Editor’s note: For those of you who don’t know, Dr. Bob Adams is something of a legend in the Special Operations community. A graduate of the Naval Academy and then BUDs and becoming a Navy SEAL. Then, off to medical school to become a physician as a civilian again. We’re not done yet. Then Bob joined the Army as a doctor and became the Delta Force Command Surgeon. He retired as a Colonel in the Army. This means he was an officer in both the Army and the Navy. Imagine what the uniform looked like for a moment. Army BDUs with a Colonel’s rank on one collar and the Medical Corps device on the other. 82nd Airborne patch on the Left shoulder, Navy SEAL Trident on the left breast below Army Flight Surgeon Wings.
What follows are excerpts of Bob’s book, “Swords and Saints”
“He was alive with multiple gunshot wounds, a right arm partial amputation…”
I slept in the on-call room dressed in my dirty uniform and covered with a light blanket to keep the sandflies from munching on me all night. It was 2 AM.
“Sir, there’s a call for you from headquarters about a casualty coming in,” stated the wide-awake medic. I shook the cobwebs away and moved to the one clinic field phone.
“Doctor Adams. This is not a secure line,” I answered.
The news was disconcerting. Because of rare rain in the desert, helicopters were grounded. An Iraqi combatant had tried to drive his bomb-loaded truck past the Division headquarters gate two hours away. American bullets riddled him and his truck, but the truck did not detonate. He was alive with multiple gunshot wounds, a right arm partial amputation with a tourniquet in place, and was coming to our location by ground ambulance.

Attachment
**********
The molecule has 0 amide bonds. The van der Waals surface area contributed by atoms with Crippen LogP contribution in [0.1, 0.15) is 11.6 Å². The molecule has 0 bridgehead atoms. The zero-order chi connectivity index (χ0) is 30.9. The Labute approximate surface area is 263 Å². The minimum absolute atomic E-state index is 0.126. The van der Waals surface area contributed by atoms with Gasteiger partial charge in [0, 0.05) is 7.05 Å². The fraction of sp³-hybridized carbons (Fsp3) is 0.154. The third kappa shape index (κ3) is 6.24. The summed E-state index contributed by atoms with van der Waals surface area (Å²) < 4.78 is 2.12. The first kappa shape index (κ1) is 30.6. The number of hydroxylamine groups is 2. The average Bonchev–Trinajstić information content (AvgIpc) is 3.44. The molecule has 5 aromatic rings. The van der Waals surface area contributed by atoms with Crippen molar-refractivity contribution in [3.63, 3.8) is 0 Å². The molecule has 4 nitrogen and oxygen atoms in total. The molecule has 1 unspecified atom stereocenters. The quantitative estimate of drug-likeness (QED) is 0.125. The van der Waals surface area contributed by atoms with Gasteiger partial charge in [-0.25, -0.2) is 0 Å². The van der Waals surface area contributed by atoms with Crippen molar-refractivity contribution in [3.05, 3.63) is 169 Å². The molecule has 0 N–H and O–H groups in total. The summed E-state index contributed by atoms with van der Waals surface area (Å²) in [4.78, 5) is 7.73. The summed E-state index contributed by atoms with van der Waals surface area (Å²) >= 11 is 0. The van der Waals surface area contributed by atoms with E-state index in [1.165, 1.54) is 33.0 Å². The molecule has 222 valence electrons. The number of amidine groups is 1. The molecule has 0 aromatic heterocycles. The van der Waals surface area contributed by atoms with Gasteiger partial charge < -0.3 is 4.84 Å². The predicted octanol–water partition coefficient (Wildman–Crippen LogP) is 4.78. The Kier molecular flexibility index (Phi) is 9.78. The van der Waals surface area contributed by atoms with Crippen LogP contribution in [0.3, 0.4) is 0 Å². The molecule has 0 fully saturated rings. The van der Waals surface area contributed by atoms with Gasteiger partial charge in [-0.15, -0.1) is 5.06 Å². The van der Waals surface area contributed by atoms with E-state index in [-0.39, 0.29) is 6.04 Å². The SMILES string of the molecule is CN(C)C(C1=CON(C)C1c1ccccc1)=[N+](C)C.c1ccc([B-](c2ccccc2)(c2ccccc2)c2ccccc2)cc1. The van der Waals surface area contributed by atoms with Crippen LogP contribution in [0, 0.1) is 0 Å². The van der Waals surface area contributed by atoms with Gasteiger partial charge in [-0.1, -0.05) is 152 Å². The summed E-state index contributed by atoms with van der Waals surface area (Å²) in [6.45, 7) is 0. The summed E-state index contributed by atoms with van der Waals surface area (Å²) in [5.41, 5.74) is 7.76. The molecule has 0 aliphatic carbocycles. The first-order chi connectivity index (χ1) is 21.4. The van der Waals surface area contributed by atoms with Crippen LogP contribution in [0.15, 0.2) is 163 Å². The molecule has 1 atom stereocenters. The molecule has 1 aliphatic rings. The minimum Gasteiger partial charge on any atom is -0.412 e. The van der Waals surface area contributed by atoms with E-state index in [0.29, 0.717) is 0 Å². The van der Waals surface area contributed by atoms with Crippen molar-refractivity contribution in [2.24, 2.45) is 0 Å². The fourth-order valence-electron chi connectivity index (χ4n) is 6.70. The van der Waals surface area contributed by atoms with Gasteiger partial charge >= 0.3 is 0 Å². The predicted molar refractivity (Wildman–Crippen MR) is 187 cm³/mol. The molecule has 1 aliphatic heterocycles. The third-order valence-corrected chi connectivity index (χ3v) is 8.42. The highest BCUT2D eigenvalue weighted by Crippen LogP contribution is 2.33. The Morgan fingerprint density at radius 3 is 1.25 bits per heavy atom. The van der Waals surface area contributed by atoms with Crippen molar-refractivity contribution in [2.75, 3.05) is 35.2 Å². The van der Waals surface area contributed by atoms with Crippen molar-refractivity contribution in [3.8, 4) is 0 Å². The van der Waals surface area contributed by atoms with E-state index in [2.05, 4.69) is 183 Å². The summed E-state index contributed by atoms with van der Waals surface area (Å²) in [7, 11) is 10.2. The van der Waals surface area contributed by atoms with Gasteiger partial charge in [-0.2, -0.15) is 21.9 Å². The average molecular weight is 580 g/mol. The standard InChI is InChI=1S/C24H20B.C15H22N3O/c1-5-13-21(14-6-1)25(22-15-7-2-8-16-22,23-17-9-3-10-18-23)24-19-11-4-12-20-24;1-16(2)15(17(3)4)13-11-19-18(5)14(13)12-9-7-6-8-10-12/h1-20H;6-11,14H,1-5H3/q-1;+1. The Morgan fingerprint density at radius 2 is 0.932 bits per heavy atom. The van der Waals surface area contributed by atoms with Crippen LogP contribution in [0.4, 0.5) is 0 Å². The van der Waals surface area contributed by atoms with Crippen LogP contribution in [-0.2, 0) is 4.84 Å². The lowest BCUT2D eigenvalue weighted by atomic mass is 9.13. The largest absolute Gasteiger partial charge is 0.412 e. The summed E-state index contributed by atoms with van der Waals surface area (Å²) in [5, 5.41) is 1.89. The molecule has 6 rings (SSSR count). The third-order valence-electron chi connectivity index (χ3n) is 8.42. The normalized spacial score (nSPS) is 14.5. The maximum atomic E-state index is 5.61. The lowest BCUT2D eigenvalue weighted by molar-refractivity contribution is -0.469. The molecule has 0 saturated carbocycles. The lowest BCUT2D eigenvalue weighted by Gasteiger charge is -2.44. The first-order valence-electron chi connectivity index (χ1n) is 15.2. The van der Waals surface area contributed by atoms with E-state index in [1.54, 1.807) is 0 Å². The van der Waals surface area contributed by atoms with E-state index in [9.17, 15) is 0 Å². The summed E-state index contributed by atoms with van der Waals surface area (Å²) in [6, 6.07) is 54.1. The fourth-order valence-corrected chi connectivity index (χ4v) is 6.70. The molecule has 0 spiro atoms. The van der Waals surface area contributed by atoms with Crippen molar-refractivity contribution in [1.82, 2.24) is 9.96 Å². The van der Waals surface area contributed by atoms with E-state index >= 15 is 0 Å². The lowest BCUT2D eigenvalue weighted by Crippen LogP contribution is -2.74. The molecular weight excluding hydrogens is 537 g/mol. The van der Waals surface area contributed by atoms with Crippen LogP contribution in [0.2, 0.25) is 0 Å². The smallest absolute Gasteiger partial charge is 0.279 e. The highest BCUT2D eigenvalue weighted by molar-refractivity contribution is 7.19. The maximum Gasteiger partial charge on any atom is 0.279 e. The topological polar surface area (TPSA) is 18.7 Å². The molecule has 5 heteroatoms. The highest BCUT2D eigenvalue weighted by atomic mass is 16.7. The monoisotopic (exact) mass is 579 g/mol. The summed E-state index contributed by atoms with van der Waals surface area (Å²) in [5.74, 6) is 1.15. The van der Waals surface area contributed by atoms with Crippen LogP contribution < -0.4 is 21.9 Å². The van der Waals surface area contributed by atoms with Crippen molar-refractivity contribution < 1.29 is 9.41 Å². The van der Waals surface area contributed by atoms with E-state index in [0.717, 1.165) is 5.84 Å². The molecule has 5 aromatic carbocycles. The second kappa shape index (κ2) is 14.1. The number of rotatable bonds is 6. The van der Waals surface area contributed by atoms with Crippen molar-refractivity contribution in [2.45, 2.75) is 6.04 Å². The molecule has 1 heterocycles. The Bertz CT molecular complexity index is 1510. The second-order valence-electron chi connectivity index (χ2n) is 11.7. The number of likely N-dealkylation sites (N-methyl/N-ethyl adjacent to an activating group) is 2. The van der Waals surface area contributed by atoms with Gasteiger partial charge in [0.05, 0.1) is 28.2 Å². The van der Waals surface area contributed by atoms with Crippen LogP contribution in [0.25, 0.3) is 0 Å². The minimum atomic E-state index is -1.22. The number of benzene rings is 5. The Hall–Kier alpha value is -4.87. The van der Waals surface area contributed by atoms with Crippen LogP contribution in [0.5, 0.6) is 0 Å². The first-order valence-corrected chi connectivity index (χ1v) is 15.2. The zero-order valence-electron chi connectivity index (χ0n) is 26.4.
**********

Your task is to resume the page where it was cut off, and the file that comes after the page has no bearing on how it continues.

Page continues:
We were not a surgery center. That was located a long three hours away by ambulance. Our job was to do an ambulance transfer. We would need to stabilize him for the follow-on trip. The ambulance bringing him to us would return to headquarters following regulations that did not allow it to make the more extended trip. I called for one other doctor and two medics from our barracks a mile away. What arrived were all three animated doctors and more medics. The headquarters ambulance arrived forty-five minutes later in a light drizzle.
“Bring him here please,” directed Doctor Conlan, who now oversaw triage. The medics carried the stretcher to our mobile stand in the Immediate room and placed the stretcher down. The patient moaned.